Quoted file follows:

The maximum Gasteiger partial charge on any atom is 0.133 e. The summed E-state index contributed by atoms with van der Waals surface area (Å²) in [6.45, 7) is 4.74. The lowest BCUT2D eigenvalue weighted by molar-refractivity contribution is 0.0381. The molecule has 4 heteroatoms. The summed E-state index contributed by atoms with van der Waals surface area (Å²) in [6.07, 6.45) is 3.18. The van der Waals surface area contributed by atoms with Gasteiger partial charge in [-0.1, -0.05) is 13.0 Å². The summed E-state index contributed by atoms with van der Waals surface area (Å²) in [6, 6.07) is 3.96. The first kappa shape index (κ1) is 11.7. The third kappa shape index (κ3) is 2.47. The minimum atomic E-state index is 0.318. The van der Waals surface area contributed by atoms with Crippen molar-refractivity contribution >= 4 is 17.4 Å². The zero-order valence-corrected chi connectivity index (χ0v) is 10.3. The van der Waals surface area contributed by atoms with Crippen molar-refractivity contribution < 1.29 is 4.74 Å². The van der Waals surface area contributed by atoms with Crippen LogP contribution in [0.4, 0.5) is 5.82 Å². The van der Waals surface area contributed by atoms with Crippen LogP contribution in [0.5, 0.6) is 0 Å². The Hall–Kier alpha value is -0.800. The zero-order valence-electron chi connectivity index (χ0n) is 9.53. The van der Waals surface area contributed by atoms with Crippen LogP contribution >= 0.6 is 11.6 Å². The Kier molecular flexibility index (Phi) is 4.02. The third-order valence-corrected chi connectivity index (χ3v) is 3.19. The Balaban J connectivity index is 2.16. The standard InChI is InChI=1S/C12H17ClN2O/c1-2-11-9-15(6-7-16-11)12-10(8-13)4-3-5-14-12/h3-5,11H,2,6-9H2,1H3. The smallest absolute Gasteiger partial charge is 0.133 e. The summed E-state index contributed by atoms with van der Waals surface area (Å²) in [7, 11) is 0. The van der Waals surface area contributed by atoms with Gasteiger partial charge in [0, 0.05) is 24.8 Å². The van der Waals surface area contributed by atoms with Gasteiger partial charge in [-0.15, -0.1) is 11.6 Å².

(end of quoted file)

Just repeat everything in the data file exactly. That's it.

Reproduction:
The maximum Gasteiger partial charge on any atom is 0.133 e. The summed E-state index contributed by atoms with van der Waals surface area (Å²) in [6.45, 7) is 4.74. The lowest BCUT2D eigenvalue weighted by molar-refractivity contribution is 0.0381. The molecule has 4 heteroatoms. The summed E-state index contributed by atoms with van der Waals surface area (Å²) in [6.07, 6.45) is 3.18. The van der Waals surface area contributed by atoms with Gasteiger partial charge in [-0.1, -0.05) is 13.0 Å². The summed E-state index contributed by atoms with van der Waals surface area (Å²) in [6, 6.07) is 3.96. The first kappa shape index (κ1) is 11.7. The third kappa shape index (κ3) is 2.47. The minimum atomic E-state index is 0.318. The van der Waals surface area contributed by atoms with Crippen molar-refractivity contribution >= 4 is 17.4 Å². The zero-order valence-corrected chi connectivity index (χ0v) is 10.3. The van der Waals surface area contributed by atoms with Crippen molar-refractivity contribution < 1.29 is 4.74 Å². The van der Waals surface area contributed by atoms with Crippen LogP contribution in [0.4, 0.5) is 5.82 Å². The van der Waals surface area contributed by atoms with Crippen LogP contribution in [0.5, 0.6) is 0 Å². The Hall–Kier alpha value is -0.800. The zero-order valence-electron chi connectivity index (χ0n) is 9.53. The van der Waals surface area contributed by atoms with Crippen LogP contribution >= 0.6 is 11.6 Å². The Kier molecular flexibility index (Phi) is 4.02. The third-order valence-corrected chi connectivity index (χ3v) is 3.19. The Balaban J connectivity index is 2.16. The standard InChI is InChI=1S/C12H17ClN2O/c1-2-11-9-15(6-7-16-11)12-10(8-13)4-3-5-14-12/h3-5,11H,2,6-9H2,1H3. The smallest absolute Gasteiger partial charge is 0.133 e. The summed E-state index contributed by atoms with van der Waals surface area (Å²) in [7, 11) is 0. The van der Waals surface area contributed by atoms with Gasteiger partial charge in [0, 0.05) is 24.8 Å². The van der Waals surface area contributed by atoms with Gasteiger partial charge in [-0.15, -0.1) is 11.6 Å².